*Butter your cast iron pan or bakeware and put the berries in a single layer.  Don't overfill.  Combine the eggs and yolk in a bowl.  I like to use a heavy ceramic one.  Add the sugar and whisk until the mixture is pale in color.  Whisk in the melted butter.  Sift in the flour and mix well, then mix in the milk.  Make sure you use a flour sifter, it really makes it better.  Continue beating until the batter is smooth, then pour over the berries.  

*Bake for 40 minutes or until browned.  Remove the clafoutis from the oven and sift some powdered sugar on it.  Let it rest for a bit.  Serve lukewarm.    


Garlic Aioli

Do you like garlic?  Well, do mice like cheese?  Do bees like honey?  Well, actually they MAKE honey, but you get the picture.  EVERYBODY loves garlic!  As a matter of fact, I don't trust someone who doesn't, there's something wrong there.  So, in the interest of 'spreading the wealth' as it were, I'v decided to show you how to make a garlic aioli, which is a French mayonnaise.  If you make it right, its so good you have a strong chance of becoming addicted.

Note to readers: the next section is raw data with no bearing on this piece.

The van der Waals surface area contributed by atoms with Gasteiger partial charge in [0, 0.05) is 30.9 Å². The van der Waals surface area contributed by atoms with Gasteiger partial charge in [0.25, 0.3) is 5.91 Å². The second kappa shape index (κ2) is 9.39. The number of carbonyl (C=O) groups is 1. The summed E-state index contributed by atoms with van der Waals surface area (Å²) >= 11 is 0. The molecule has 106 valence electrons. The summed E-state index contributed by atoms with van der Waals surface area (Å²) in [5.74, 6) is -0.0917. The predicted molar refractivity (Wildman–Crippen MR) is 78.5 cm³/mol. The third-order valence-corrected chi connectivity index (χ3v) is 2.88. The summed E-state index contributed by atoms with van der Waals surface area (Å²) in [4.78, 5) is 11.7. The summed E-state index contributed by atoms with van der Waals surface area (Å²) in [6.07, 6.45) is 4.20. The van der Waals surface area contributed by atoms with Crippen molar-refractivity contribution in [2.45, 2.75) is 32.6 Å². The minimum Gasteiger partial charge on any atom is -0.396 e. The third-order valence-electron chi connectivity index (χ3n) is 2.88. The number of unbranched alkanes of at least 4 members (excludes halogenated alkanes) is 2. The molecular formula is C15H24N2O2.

Its fresh, its garlicky, its salty and its tangy.  Like many things of fragile beauty, it only lasts a few days.  But oh what a few days!  You spread it on a crusty baguette, or crisp raw veggies.  Or you can slather it on cooked broccoli, slop it on scrambled eggs or put a dollop on steamed asparagus.  I"v put it on grilled Pacific salmon.  And you serve it with a crisp rose or a French Chablis.

    1 1/2 cups canola oil

    1/2 cup extra-virgin olive oil

    3 large cloves garlic

    sea salt

    2 egg yokes

    1 lemon, halved

    2 to 3 tablespoons water

    Combine the oils in a 2 cup measure and set aside.